4. I decided to start a starter from scratch. Didn’t measure the water, just the half cup starter and one cup flour each morning – one with spelt, one with rye. Somewhere I read that using early starter that had not properly doubled was not good so I have been going now for three weeks and I can honestly say this morning both sets have risen to double in the last 24 hours. I thought the cold weather of late – northern N.S.W. might have been the reason. This recipe is very timely….. thank you.

    • That’s great Joy! Even in the cold the starters still get going really well and I find are a lot easier to control than in summer. Happy baking, and goodluck with your sourdough journey.

  5. oh thank goodness there was still some life left in the old girl. I tried to make my own starter back in November and the baby only lasted a week and it faded into nothing. I haven’t the heart to start another one at the moment. My partner and I don’t really eat bread often enough to maintain one. Richard offered me some of his and I may just take him up on his offer.

    • Poor little starter…
      Grab some from Richard, then you can play, see if you like it. I would love to see what kind of loaves you would make.
      ps. I’m still thinking of that XO sauce…

    • Here’s the link to making your own starter If you do use this method, let me know how it goes, I hope it all makes sense!
      Chia is still a bit of a mystery to me too. Superfood, ancient, comes in black and white, Australia grows quite a bit (not sure where you are located, and I buy it in the health food shop…. and it tastes good in bread! :-)

      • Pleased to hear your starter is back in action. I’ve just started experimenting with keeping in mine in the fridge between bakes (as I don’t use it during the week) and reducing the feeds as I found I was using so much flout. It seems to be holding up pretty well.

        I have now put some in the freezer as a back up as well!

  6. I’m glad she’s back safe and sound! Scary moments! We’ve been using the same starter now for five years, but I’m sure the ones I’ve passed on have now evolved – friends feed them differently, they live in different houses picking up different airborne influences – so I don’t know what I’d do if I lost mine!

    I’ve never had any luck with frozen starter – it always dies on me – but you can dry some out and it seems to keep quite well. Just spread a little on a plastic plate and leave it in a warm spot to dry for a few days, then flake it off and store it in a plastic bag in the fridge.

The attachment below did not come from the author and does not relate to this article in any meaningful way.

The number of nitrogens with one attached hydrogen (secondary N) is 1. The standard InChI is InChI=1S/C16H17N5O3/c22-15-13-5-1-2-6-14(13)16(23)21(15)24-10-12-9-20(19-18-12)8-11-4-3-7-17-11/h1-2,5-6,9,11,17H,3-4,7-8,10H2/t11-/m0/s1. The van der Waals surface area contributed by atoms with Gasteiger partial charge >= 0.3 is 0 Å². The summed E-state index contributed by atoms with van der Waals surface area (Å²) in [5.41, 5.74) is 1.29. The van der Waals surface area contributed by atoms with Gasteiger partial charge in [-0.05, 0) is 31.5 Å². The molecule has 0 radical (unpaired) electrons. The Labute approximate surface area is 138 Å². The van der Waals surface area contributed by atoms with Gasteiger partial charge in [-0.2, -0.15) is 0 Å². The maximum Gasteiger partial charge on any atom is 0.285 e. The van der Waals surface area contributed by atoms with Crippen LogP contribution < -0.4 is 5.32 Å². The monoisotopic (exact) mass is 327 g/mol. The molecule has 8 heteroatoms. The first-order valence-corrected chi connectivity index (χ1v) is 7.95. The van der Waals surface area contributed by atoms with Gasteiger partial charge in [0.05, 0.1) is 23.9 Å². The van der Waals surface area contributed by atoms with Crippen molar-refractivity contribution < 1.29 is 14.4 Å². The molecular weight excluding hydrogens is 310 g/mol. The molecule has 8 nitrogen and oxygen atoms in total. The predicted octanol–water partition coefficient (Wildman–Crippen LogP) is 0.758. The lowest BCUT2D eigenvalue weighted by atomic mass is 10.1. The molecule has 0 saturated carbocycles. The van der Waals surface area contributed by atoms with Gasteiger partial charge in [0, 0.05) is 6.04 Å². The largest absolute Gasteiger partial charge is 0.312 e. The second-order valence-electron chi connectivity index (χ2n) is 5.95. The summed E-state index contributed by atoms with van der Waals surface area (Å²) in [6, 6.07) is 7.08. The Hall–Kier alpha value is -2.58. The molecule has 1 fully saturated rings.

Your chia quinoa bread looks very delish, and most befitting the blog of a Hippy Girl in the City! :)

    • Thanks Celia :-) The frozen starter intrigues me. After I did it the first time I found Dan’s seemingly easy way of resurrecting the frozen lumps, but was too nervous to try it straight after I used all my mother as a small panic had set in, and I just did it the way I had before. He does make it look easy though, so will have to his way a crack at some stage.

  7. I’m having a bit of a ‘delicate’ moment with my starter – may have overfed her in my enthusiasm to schedule a bread-off this weekend. She’ll come good but suffice to say I’ve taken your approach and frozen some in anticipation of the day that I do the same! Amazing looking loaf – that first pic is a winner.

    • It’s funny to think of all these starters about the world, some a little pouty at having been forgotten and unloved, some ripe and bubbly and eager to get going, some sloth like and misunderstood…

  8. My new starter has been a little reluctant to really kick off – I suspect it is the very cold weather, but is now (after 2 weeks) finally looking a little more excited. I hope to bake from it in the next day or two.

  9. phew! you really need to name your starter phoenix! I have a bag of chia seeds that I don’t know what to do with and now I am wondering about using them in bread – not quite at sourdough stage but maybe in one of my yeasted loaves

  10. i’ve just switched from feeding mine with rye, to using spelt. it looks kind of sluggish, but the bread it produces is still good. do you know why this would be, oh wise one?

    …and i saw that diggers were selling quinoa seeds. imagine growing your own! but wa quarantine laws prevent it from being sent here. bugger. will have to track down another source.

    rachel

    • Oh so not the wise one. Hack baker at best! The why’s and how’s of sourdough are still a perplexing beast that one day when I’m 30 years from now, may have a grasp of.
      Could it be gluten content or lack there of that makes it seem sluggish? If you compare a white starter to a rye, that always looks different, maybe the spelt is a step down again????

      Growing your own quinoa…now that would be a bit exciting. I can just imagine a field of it surrounding your beautiful new house.
      (it’s quite an appealing looking crop!)

  11. i wanted to make this but am not quite ready for sourdough – but it has inspired me to look for yeast versions of a chia bread – and have started trialling chia seeds in the olive oil bread of yours that I love so much

  12. Pingback: slowing it down to eat some rye bread « Cityhippyfarmgirl